Kannapell Remembers 84 Lumber’s Joe Hardy

Industry News,

Originally Published by: Joe Kannapell — January 17, 2023
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I only knew Joe Hardy by the company he kept, but that was enough to get me, multiple dignitaries, and many hundreds more to his memorial visitation.  He was the last World War II veteran, billion-dollar company patriarch left standing, until the afternoon of his 100th birthday.  Though he was the consummate, hardworking, blue-collar type-of-guy, he had the satisfied look of a Wall Street mogul, splendidly laid out, tuxedo-clad with cufflinks emblazoned “100”, and cigar-in-hand.  Yet, to everyone, he was just “Joe”.

To the folks of the coal country of Southwestern Pennsylvania, Joe Hardy was a godsend, transforming a stretch of the old National Pike (US 40) with a Four Diamond resort, ski slopes, golf courses, a casino, and much more.  But Joe’s greatest legacy is found in the countless souls he animated with his “Nothing is Impossible” spirit.

The uninspired don’t last long at his 84 Lumber flagship.  But Joe steadfastly believed he could take an otherwise average associate and raise him to greatness, as I witnessed many times in my 30 years supplying his truss plants.  Joe seemed to be omnipresent in all his operations, though I only saw him when he cut the ribbon on a new plant.   The last occasion was near Indianapolis when he was 93 years young.  The protocol there was consistent with past grand openings, from Phoenix to Raleigh, with all associates standing abreast in their Khaki pants, with blue shirts for truss builders and yellow for lumberyard hands.  Joe traversed the line (this time in a wheelchair), bubbling with inspiration as he addressed each of his enthralled associates.  Then all trooped into the plant to hear from fawning local dignitaries, 84 leadership, and lastly Joe, who ascended from his chair and walked to the podium for a lucid, inspiring speech to the one hundred-or-so guests and associates assembled.  From there, Joe flew to Dunn, North Carolina, for a reprise of this rather arduous event.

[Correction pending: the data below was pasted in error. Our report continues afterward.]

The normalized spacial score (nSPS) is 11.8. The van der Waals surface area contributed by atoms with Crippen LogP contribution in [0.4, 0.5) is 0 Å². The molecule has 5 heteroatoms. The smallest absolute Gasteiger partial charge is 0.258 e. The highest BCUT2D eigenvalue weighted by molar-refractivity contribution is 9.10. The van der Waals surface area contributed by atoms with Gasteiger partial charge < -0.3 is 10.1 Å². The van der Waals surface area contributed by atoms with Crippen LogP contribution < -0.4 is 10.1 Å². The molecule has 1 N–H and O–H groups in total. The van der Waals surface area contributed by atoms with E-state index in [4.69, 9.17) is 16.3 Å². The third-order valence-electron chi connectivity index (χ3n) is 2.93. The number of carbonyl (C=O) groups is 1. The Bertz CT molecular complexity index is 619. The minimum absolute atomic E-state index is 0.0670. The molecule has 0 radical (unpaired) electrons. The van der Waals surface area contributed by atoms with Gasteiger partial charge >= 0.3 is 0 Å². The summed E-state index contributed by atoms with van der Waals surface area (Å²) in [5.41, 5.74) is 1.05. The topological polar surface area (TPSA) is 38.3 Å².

Joe and Maggie

Many are deterred by the austerity of 84, their spare lumberyards and rather spartan headquarters in Eighty-Four, PA, where the median home price is $169,000.  Yes, this is a no-nonsense, tight-fisted, lean, and mean organization.  Yes, everyone wears that standard, unadorned uniform (some even wore it to Joe’s visitation).  Salaries may be modest until new hires prove their worth.  In return, associates get the best training in the industry and, as they rise through the ranks and become store managers, are given unusually broad authority and excellent earning potential.

So headed into tough times, who will fare better than the company that follows the Warren Buffett plan for surviving a downturn; owning its facilities, and not having to pay rent.  And a company with the least overhead and lowest operating costs, whose successor, Joe’s daughter Maggie, was baptized in the fire of the 2008-10 recession. 

In the receiving line, when I reminded Maggie that I was her old truss guy, she hugged me and told me as Joe would have, “Your guys better keep up with us.”  Being an average Joe myself, I’d put my money on what is now clearly Joe’s daughter’s company.